S&P 500 Futures Shake Off Bonds Disconnect with Impressive Rally

Stock futures in the U.S. saw a rise on Wednesday, following a challenging day for stocks despite the added assistance from bond yields.

What’s happening

  • The value of the futures for the Dow Jones Industrial Average, known as YM00, rose by 19 points or 0.1% to reach a total of 36208.
  • The value of ES00, or the S&P 500 futures, went up by 10 points or 0.2% to reach 4585.
  • The Nasdaq 100 futures contract, known as NQ00, increased by 55 points or 0.3%, reaching a total value of 15964.

On Tuesday, there were fluctuations in the Dow Jones Industrial Average, S&P 500, and Nasdaq Composite. Specifically, the DJIA declined by 80 points (0.22%) to reach 36125, the SPX saw a decrease of 3 points (0.06%) to reach 4567, and the COMP showed an increase of 44 points (0.31%) to reach 14230.

The drop in the S&P index conceals a stronger showing from a notable group of major technology companies, referred to as the Magnificent Seven, which features Apple. Apple’s stocks experienced a rise of 2%.

What’s driving markets

Additional jobs data will be provided on Wednesday with the ADP private-sector employment report. It is important to mention that this report cannot be considered a reliable indicator of the government’s jobs data, which will be made public on Friday.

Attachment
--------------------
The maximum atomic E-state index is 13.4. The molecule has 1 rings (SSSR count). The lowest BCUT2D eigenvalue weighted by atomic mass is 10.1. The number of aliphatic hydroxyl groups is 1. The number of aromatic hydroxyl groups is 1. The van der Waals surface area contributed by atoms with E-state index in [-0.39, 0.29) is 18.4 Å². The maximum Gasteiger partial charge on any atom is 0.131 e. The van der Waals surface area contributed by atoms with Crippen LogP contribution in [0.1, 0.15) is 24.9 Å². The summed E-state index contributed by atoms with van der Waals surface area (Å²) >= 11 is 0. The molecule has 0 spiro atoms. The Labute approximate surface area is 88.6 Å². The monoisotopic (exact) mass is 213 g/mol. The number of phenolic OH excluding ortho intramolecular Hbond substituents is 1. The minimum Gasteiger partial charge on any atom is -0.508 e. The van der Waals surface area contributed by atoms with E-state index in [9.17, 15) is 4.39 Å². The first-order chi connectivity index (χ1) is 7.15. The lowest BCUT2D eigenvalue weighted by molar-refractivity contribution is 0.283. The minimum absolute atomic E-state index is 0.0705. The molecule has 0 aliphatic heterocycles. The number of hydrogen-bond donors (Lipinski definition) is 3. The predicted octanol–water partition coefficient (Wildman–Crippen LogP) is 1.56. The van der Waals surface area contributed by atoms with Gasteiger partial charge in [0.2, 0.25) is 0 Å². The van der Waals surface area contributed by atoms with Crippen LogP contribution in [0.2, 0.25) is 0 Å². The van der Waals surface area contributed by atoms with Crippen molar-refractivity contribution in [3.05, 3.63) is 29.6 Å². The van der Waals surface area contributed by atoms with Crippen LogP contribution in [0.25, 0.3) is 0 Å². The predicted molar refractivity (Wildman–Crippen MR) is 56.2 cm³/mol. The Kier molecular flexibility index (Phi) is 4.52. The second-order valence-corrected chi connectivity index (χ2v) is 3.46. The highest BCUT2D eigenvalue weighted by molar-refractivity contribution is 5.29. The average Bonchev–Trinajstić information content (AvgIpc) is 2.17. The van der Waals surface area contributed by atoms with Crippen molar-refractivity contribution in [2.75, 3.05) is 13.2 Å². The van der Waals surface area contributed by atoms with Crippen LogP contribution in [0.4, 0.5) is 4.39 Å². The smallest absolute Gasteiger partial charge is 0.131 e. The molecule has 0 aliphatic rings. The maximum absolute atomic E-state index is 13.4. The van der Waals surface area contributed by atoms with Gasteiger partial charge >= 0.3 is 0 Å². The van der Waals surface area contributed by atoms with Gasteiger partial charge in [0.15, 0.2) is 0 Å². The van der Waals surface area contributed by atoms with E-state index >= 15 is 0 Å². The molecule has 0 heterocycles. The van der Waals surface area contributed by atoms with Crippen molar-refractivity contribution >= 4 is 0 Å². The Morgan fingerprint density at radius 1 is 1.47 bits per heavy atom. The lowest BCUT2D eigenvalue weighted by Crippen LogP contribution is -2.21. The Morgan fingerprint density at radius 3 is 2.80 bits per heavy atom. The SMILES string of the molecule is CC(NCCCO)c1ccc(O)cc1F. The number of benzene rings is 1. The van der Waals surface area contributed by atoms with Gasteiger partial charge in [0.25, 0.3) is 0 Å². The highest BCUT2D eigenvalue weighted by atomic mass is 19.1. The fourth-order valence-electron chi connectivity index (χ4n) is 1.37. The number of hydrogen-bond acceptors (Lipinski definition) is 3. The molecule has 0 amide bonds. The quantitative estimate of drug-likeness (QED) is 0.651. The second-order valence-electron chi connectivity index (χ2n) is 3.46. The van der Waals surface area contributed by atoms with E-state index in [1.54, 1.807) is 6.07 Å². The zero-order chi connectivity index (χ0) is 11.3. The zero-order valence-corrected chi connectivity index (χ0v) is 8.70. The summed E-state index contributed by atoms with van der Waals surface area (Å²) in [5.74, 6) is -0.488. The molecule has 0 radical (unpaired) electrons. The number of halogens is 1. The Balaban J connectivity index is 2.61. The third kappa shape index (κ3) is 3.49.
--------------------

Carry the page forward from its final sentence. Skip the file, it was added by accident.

On Tuesday, the yield on the 10-year Treasury note, represented by BX:TMUBMUSD10Y, decreased by 11.5 basis points to 4.18%. This drop was caused by the release of data showing a decrease in job openings, reaching a level not seen in 28 months. The 10-year yield, which is seen as a benchmark, has now declined in 10 out of the last 13 trading days. It’s worth mentioning that yields and prices move in opposite directions.

The statements made by JPMorgan Chase’s CEO Jamie Dimon during his testimony in front of the Senate Banking Committee will also be closely monitored by the markets. Dimon highlighted in his prepared comments that if the suggested regulations on increasing capital are implemented, mortgages will become pricier, saving for retirement will become more difficult, and consumer prices will rise.

Brian Moynihan, CEO of Bank of America, has shared his worries at a Goldman Sachs conference regarding the Federal Reserve’s approach to the economy. He urged the central bank to exercise caution and avoid excessive tightening. While Moynihan acknowledged that interest rates would stay high, he emphasized the importance of maintaining a balance that doesn’t overly stifle inflation.

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